Organize Your Records

Often, landlords and other post-bankruptcy creditors will ask for proof of your bankruptcy filing and discharge.  They want to be sure the case is over, who you discharged, and whether there were any problems.  By keeping copies of all bankruptcy papers, you’ll be able to document where you were, where you are, and what you’ve left behind.

Don’t Forget The Mortgage Lender

The banks are sitting on hundreds of thousands of homes nationwide, and they’re not so happy about it.  If you’re looking for a place to live, consider picking up the phone and finding out if your mortgage lender will let you stick around for awhile and just pay rent.  You may find that the lender is grateful to have someone in the house to maintain it and keep the pipes from freezing over.  You’ll benefit by being able to keep continuity in your living arrangements.

Jay S. Fleischman is a consumer protection attorney focusing on helping people fight back against creditor harassment and credit reporting problems after bankruptcy.

Image credit:  sfllaw

What is this “Means” Test I Have to Pass?

The means test is used by the courts to determine eligibility for Title 11 of the United States Code Chapter 7, or payments in Chapter 13 bankruptcy. It was designed to prevent debtors who have sufficient financial means to pay a portion of their debts from liquidating them entirely in a chapter 7 bankruptcy.

During the Great Depression, the test was used to screen applicants for such programs as Home Relief in the United States, and starting in the 1960s, for benefits such as those provided by the Food Stamp Program. In 2005, the United States bankruptcy laws changed by adding a means test to purportedly prevent wealthy debtors from filing for Chapter 7 Bankruptcy. This 2005 BAPCPA change is found in 11 U.S.C. § 707(b).

If you are in the military or have a majority of non-consumer debt you are exempt from the means test income guidelines. Non-consumer debts are mainly those incurred for business or profit purposes, tax debt and tort debt.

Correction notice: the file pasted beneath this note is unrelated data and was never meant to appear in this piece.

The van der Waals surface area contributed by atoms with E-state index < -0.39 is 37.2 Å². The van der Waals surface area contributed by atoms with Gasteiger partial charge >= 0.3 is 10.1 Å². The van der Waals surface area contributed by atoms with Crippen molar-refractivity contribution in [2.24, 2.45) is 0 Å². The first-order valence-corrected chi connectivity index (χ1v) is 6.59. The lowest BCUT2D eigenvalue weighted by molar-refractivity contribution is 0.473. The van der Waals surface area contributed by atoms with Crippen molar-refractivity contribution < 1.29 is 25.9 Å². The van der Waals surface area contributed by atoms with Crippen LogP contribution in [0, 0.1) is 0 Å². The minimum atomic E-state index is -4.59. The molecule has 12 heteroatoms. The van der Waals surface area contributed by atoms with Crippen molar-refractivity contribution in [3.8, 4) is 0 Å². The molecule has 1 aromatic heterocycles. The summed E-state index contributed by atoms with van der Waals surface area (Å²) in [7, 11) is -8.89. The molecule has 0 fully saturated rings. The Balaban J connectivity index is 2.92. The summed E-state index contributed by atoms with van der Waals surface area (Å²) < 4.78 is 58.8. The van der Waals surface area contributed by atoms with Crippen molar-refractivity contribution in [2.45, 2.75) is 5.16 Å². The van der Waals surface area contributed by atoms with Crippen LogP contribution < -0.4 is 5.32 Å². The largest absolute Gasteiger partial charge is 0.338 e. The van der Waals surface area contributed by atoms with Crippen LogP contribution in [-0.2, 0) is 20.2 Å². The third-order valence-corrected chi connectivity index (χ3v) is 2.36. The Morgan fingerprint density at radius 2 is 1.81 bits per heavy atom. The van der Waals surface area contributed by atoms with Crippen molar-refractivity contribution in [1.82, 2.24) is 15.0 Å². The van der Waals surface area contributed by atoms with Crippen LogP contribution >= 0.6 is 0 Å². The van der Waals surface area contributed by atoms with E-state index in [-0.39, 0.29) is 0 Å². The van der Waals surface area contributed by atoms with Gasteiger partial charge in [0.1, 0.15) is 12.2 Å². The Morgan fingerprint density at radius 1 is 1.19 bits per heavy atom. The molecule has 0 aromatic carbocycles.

Is Your Income Less Than the Median?

Debtors whose income is below the state’s median income pass the means test. To check your median income you must first determine your household size. Gross wages, business income, pension, family support, unemployment, regular gifts and other income is included. Social security payments are not included.

The median California incomes as of March 2012 are:

1 person – $47,683

2 persons – $61,539

3 persons – $66,050

4 persons – $74,806

5 persons or more – Add $7,500 for each person in excess of 4.

If your income is below the median you go no farther with the form or the calculations. STOP you are done. You can file for chapter 7 and do not need to complete the rest of the form.

What If My Income is Over the Median?

In Marin County we often see the situation where the income exceeds the median but there is not enough left to pay the creditors. In this case the long form of the means tests must be completed. The long form factors in expenses like mortgage payments, payments for taxes, insurance, costs of education, healthcare costs and insurance costs. Most people who need help find that they pass the means test.

If you pass the means test it means that you can file a chapter 7 bankruptcy. Just because you can file under chapter 7 doesn’t mean it is the best chapter for you to file under. If you are trying to catch up with mortgage payments or have unsecured liens on your property a chapter 13 would likely benefit you more.

Please see the following for more M posts:

Image Credit: Leo Reynolds

 

J is for Joint Filing

Is Joint Bankruptcy Filing For Us?

Couples often ask me if they should file separate bankruptcy petitions. “We have our own debts and don’t think we should file together,“ they say.

California is a community property state